August 29, 2014
Jim is a runner, an optimism ninja, a cancer warrior, and an adventurist. Essentially, he is a man who understands the nature of a challenge.
His 2014 challenge – a Big Wild Challenge – was running the Bruce Trail end to end, all 885 kilometres of it, in a single push, setting a speed record on the way and raising $4 per kilometre to support wilderness conservation.
We asked him to help break it down so we could wrap our minds around the scale of this project.
As an ultra-distance racer, have you done anything comparable to this run?
I have done week-long races, but nothing quite as large as this. To run this kind of distance for this many days in a row … well, there aren’t many people around who have. That makes me feel both excited and a little freaked out.
Does the Bruce Trail have any particular challenges or hazards?
The trail runs along the Niagara Escarpment so there’ll be a lot of short steep climbs and descents, which are not only tough on the legs, but can be worse on the feet – in terms of blisters. And it’s fairly technical and rocky in spots, particularly towards the north end. Even just hiking some of these sections can be tough, so running them could be insane.
There’s also something to be said for the motivation you can get from being in a race. In ultras, the field of competitors is usually pretty small so you do spend a lot of time on your own. And I’m used to doing the majority of my training alone as well. So the solo aspect doesn’t faze me. But, I’ll miss having competitors on the trail.
Do you have a specific training plan in place for this run?
I’ve never been one to follow a structured training routine. Probably not the best approach for an ultra runner, but it’s what works for me. And there is progression in my training, but it’s more of a guideline than a plan. I’ve really just learned to listen to my body and base my training on that.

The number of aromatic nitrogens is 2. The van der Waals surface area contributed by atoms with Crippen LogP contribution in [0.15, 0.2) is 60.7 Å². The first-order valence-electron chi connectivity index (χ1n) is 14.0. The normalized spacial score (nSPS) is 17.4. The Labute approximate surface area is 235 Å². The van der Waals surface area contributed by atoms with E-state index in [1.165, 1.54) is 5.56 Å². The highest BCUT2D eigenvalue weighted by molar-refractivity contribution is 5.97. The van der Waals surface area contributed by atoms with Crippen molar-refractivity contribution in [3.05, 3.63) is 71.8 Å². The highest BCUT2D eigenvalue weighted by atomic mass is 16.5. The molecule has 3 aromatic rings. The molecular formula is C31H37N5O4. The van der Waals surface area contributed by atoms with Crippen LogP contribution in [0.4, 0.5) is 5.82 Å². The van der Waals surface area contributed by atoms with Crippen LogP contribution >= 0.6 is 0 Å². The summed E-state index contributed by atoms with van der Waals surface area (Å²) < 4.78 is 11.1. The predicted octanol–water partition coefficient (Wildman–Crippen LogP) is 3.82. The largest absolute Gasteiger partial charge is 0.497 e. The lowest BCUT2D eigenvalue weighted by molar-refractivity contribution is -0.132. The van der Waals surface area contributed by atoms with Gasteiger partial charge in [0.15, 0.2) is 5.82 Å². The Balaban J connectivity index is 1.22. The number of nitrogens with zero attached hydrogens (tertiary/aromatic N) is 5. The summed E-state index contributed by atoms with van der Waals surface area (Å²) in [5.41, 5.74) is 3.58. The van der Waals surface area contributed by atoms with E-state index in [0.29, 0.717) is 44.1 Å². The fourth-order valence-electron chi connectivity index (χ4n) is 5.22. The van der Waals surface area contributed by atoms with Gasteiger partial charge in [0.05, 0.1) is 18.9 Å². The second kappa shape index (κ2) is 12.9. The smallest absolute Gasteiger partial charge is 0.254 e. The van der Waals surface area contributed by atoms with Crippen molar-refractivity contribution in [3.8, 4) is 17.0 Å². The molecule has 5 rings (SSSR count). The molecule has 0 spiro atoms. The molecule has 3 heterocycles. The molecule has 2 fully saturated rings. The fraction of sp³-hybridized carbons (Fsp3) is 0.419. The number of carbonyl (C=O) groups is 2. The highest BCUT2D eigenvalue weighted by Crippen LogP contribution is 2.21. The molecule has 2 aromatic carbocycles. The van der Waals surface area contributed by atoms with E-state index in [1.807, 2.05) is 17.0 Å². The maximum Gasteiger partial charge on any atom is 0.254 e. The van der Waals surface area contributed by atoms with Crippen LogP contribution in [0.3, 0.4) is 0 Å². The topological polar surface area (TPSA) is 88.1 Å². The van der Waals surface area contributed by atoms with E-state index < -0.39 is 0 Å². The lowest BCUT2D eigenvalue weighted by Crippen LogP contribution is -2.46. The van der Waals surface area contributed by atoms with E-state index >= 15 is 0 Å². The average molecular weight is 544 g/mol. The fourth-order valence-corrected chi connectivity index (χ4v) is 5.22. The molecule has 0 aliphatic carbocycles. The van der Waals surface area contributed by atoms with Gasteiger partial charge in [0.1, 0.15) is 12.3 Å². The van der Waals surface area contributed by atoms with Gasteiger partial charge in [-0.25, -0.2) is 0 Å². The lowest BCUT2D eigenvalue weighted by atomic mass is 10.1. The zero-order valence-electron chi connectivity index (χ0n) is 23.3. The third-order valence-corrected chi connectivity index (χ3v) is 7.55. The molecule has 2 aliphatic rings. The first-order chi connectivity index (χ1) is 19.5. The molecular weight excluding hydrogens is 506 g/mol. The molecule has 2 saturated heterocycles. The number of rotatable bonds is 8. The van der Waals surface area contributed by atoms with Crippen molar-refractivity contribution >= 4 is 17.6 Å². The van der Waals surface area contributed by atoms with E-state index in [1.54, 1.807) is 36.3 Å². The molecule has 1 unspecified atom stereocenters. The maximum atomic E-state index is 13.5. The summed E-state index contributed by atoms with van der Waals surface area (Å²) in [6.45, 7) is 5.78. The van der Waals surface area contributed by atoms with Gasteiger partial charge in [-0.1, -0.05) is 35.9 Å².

Can you share some optimism ninja wisdom with us?
I’ve come to the realization that this journey isn’t about becoming anything … I think it’s more about “un-becoming” the things I’m not. Stripping away the preconceived notions and labels of the person I thought I was so I can become the person I was meant to be.
What I’ve learned about being positive is that the more you do it the better you get at it. Just like most things in life. That doesn’t mean it’s always easy, but it’s necessary if you want to complete any kind of goal.
Why is wilderness conservation important to you?
I could go on all day about this one. I could talk about our responsibilities, both as a society and individuals. Or, about how grateful we should be to live in a place like Canada, with so much to offer us. But aside from that it’s freaking amazing. When I went through the cancer stuff; surgeries and chemotherapy, it was the doctors and nurses who helped to heal my body, but it was running and nature that helped to heal my soul. That’s the kind of power it has on us.
Does anything kick your ass?
I have no doubt the Bruce Trail will kick my ass … over and over again. As have most of the races I’ve done. As did the surgeries and chemo. But without the adversity and struggles we wouldn’t get the opportunity to grow. Or, be given the choice to get back up when life knocks us down. And we wouldn’t know how strong we really were or what we’re capable of achieving. Personally, I know I can take an ass kicking, pick myself up, and keep moving forward.
A Big Wild Challenge is about pushing your own limits and doing something that matters to you. They all happen outside and they support wilderness conservation in Canada.